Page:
- The Washington Times - Thursday, July 26, 2007

There hasn’t been this much hubbub since Smokey Bear became licensed property of the USDA Forest Service in 1952.

The federal agency once again is venturing into the dense greenery of eco-marketing, this time tracking carbon footprints.

The Forest Service has teamed up with the National Forest Foundation (NFF) to create the Carbon Capital Fund, designed to raise money for reforestation and ecology projects through a method that brought former Vice President Al Gore some buzz in the past year — the carbon footprint calculator.

“The project is beyond fundraising. We also want to inform and educate the public,” NFF President Bill Possiel said yesterday.

It’s an opportunity “for people to learn more about their carbon footprint while helping trees to be planted in national forests,” Forest Service Chief Gail Kimball said.

That’s where the handy-dandy calculator comes in.

The tree-conscious consumer can visit the official Web site (www.carboncapitalfund.org) and supply basic information about personal driving habits, gas mileage, air travel and utility bills — and voila: The calculator generates how much carbon is emitted into the atmosphere from all that driving, flying and energy consumption, then compares the results with the national average — about 20 tons per person, per year.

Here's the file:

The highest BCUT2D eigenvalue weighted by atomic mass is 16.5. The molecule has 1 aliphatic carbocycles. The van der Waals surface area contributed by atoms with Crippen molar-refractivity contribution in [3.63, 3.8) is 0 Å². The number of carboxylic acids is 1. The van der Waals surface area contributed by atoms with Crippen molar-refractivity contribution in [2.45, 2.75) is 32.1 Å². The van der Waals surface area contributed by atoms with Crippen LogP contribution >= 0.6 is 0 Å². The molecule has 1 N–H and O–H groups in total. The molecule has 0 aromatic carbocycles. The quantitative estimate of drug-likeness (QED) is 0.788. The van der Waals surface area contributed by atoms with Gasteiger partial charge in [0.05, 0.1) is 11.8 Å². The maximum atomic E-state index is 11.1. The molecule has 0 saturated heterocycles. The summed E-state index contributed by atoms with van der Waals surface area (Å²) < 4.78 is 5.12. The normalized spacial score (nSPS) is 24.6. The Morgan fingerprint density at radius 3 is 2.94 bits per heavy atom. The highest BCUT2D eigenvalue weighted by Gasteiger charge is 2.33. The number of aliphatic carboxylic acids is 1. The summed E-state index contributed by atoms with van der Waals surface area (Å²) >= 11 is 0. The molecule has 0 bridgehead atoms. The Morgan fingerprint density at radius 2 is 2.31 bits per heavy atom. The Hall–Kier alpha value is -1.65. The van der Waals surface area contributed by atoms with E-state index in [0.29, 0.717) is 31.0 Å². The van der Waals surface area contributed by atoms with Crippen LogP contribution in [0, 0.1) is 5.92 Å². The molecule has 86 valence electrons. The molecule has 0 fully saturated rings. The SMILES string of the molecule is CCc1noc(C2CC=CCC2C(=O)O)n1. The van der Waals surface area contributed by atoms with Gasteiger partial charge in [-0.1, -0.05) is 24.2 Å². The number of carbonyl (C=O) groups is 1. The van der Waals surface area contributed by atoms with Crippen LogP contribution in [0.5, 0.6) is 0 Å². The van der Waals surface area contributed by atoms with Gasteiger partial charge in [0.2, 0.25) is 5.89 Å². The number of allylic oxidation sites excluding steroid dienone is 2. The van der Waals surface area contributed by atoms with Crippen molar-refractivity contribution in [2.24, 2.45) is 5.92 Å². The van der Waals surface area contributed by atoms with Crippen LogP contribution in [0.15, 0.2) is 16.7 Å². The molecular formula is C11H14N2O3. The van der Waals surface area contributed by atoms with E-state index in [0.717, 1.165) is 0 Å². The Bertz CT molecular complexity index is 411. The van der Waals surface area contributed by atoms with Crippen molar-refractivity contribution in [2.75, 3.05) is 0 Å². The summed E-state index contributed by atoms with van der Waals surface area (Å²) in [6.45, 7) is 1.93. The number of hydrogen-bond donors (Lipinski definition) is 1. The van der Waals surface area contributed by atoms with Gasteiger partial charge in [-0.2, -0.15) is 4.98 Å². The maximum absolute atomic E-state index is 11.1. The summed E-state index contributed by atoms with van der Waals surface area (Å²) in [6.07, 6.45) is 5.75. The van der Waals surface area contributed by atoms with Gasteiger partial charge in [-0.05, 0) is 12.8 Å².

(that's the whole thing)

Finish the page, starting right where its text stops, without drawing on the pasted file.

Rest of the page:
Should one’s footprint be grizzly bear- rather than bunny-sized, the calculator also comes up with the dollars it would take to “offset” the effect of modern life on the environment. And voila again: That’s the suggested donation.

“This is all nonsense. It’s a racket, and it’s sad to see a government agency involved in it,” said Steven Milloy, editor of the online news watchdog Junkscience.com and an adjunct scholar with the Competitive Enterprise Institute.

“Buyer beware. The carbon offset calculator preys on people’s conscience — particularly those who don’t realize you can’t stop climate change, because it changes no matter what we do,” Mr. Milloy said.

The method has become wildly popular. Mr. Gore showcases a calculator at his own “climate crisis” Web site, though it amused his critics after a Tennessee Center for Policy Research investigation revealed in February that the former vice president’s carbon footprint was 20 times the national average.

Purchasing carbon offsets is big business, generating $110 million in donations last year, according to ICF International, a Virginia-based consultant. But global alarmism has fostered some scamming. A Boston Globe investigation earlier this year revealed that in the United States alone, about 60 companies now sell “carbon offsetting services” to consumers and businesses — with no government oversight. Congress held its first hearing on the practice on July 19.

Meanwhile, the Forest Service and NFF have done their own calculations. For every $6 donated to their fund, 1 metric ton of carbon dioxide emissions will be offset through such pilot projects as the reforestation of Custer National Forest in Montana and the Payette National Forest in Idaho. One burned, and the other was flattened by a tornado.

The process will be monitored by Winrock International, an “independent third party,” Mr. Possiel said.

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